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Other View: Blindfold, scales for sale. Cheap

Today’s justices deserve to be regarded as little more than robed politicians who have already made up their minds, often based on personal religious bias.

Pro-choice and anti-abortion activists demonstrate in front of the Supreme Court Building on Tuesday, May 3, 2022, in Washington, D.C.
Win McNamee/Getty Images/TNS
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The leaked draft of five conservative justices’ decision to overturn Roe v. Wade calls into question, like never before, the Supreme Court’s legitimacy in the eyes of the American public.

Justices have long been united across philosophical lines in voicing their respect for precedent and established law. But now, everything is up for grabs. Americans have good reason to question whether rulings protecting the right to use contraceptives, or gay marriage, or the right to privacy are, in fact, the final word. In the eyes of the American public, political affiliation — not the Constitution — should now be regarded as the determining factor in future Supreme Court rulings.

Perception matters because the Supreme Court’s legitimacy hangs on the public’s respect for its rulings, which until now have been couched in imagery of black-robed legal scholars thoughtfully poring over prior legal cases and parsing the Founding Fathers’ writings to carefully arrive at a balanced and fair decision. Their mascot was Lady Justice, blind to outside political influences and carrying scales that tip only in favor of justice.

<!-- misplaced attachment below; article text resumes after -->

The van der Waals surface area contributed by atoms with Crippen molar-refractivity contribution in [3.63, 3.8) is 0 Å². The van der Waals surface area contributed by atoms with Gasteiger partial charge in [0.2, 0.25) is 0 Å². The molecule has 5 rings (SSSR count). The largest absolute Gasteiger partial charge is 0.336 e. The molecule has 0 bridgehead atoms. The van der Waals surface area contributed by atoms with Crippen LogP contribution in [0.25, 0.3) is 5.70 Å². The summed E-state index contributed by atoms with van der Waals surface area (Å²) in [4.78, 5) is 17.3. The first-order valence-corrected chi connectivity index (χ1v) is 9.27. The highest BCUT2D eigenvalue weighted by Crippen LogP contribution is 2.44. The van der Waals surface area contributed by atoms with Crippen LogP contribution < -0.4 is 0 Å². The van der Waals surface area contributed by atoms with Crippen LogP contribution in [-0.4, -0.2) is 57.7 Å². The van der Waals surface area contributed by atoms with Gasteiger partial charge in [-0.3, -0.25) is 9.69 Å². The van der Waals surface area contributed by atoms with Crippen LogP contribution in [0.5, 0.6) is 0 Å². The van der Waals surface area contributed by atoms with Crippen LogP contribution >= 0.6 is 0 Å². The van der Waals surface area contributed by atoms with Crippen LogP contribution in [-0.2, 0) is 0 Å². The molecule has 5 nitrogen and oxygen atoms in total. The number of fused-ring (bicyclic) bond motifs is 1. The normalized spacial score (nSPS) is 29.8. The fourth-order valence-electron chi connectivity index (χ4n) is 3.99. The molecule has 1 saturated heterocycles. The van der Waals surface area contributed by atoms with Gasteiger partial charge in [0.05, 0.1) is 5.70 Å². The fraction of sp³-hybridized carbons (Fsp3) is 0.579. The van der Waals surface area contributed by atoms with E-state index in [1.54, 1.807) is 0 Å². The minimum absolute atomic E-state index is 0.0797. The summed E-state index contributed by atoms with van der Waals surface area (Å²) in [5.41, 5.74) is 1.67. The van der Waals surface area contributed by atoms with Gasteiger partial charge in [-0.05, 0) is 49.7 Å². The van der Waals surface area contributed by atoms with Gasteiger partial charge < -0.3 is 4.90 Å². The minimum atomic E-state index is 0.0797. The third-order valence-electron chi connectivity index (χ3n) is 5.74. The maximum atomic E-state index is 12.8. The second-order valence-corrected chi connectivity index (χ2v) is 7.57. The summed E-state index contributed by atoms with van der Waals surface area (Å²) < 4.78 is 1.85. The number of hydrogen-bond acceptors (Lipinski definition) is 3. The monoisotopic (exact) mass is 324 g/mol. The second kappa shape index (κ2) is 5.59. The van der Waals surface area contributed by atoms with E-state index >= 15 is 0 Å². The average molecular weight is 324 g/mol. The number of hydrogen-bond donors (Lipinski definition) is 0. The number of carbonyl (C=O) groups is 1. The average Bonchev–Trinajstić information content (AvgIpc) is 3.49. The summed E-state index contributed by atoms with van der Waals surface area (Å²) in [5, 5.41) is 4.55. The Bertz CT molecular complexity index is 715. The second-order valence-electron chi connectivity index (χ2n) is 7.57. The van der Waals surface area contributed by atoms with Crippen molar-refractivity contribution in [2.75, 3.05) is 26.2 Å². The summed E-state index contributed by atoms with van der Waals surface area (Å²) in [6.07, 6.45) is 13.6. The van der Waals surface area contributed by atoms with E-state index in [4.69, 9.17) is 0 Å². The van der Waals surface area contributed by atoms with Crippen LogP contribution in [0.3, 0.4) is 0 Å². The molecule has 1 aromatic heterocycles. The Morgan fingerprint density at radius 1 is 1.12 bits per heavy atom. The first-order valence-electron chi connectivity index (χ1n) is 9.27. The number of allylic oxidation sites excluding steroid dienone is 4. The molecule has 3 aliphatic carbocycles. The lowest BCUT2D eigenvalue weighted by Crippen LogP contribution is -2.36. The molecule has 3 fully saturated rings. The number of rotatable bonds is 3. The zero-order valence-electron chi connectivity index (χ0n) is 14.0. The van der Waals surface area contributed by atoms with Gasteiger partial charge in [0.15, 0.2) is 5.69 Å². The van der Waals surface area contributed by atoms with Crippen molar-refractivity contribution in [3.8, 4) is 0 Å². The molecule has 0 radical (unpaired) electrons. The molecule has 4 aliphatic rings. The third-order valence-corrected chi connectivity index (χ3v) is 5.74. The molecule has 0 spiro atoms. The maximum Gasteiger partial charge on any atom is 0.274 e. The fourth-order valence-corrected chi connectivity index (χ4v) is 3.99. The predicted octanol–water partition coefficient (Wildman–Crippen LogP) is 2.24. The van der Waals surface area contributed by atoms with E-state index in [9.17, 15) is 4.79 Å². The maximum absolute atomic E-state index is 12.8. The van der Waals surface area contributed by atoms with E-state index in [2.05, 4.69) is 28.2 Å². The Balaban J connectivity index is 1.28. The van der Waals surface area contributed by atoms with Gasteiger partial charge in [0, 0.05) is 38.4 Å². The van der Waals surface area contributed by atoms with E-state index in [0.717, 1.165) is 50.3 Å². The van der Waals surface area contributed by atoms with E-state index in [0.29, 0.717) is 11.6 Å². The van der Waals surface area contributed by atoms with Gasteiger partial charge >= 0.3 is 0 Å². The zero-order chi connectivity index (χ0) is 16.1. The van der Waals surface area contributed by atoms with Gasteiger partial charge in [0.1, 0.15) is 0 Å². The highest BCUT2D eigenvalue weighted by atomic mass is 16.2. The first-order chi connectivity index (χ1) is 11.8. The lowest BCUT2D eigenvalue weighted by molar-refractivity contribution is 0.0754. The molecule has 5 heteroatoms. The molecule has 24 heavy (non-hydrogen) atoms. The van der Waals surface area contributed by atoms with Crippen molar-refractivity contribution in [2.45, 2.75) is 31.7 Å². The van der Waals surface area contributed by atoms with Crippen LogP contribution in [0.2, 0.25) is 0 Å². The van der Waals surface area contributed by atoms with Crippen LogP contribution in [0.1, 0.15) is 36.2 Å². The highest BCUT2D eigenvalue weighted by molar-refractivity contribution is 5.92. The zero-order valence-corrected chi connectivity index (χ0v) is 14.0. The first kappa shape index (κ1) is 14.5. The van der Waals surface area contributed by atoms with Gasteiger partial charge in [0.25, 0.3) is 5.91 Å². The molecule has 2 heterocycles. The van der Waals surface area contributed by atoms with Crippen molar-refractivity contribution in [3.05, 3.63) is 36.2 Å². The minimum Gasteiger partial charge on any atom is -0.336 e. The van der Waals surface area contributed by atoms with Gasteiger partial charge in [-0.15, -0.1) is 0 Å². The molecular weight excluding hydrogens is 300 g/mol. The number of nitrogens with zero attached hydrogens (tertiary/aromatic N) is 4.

Today’s justices deserve to be regarded as little more than robed politicians who have already made up their minds, often based on personal religious bias. The majority’s rationale in this case is that because the Constitution is silent on the abortion question, the 1973 Roe v. Wade decision cannot stand.

The author of the draft opinion, Justice Samuel Alito, has been reluctant to fully embrace the concept of stare decisis, or respect for precedent. But he stated during his 2006 confirmation hearing: “When a decision is challenged and it is reaffirmed, that strengthens its value. … There is a wisdom in decisions that have been made by prior justices.” A majority of justices, in fact, reaffirmed the court’s stand on abortion rights in their 1992 Casey decision. So much for prior justices’ wisdom.


Republican Sen. Susan Collins of Maine on Tuesday voiced particular displeasure with Justices Brett Kavanaugh and Neil Gorsuch for signing on to Alito’s opinion. She said both had told her ahead of their confirmations that they would not deign to second-guess what a five-member majority had previously ruled. The joke was on her.

The fact that this unprecedented leak occurred further undermines the public image of the court as a supposedly sophisticated deliberative body. Add to that a recent history of political subterfuge that determined the court’s conservative balance not because of the people’s will but because Senate Republican leader Mitch McConnell gamed the system in Republicans’ favor.

Then there’s the fact that Alito got his job thanks to a president, George W. Bush, who didn’t win his first election but got into office thanks to a Supreme Court ruling in his favor.

Lady Justice might as well hang up the blindfold and throw away those scales. Statues, along with precedent and judicial wisdom, are for the birds.

Distributed by Tribune Content Agency, LLC.

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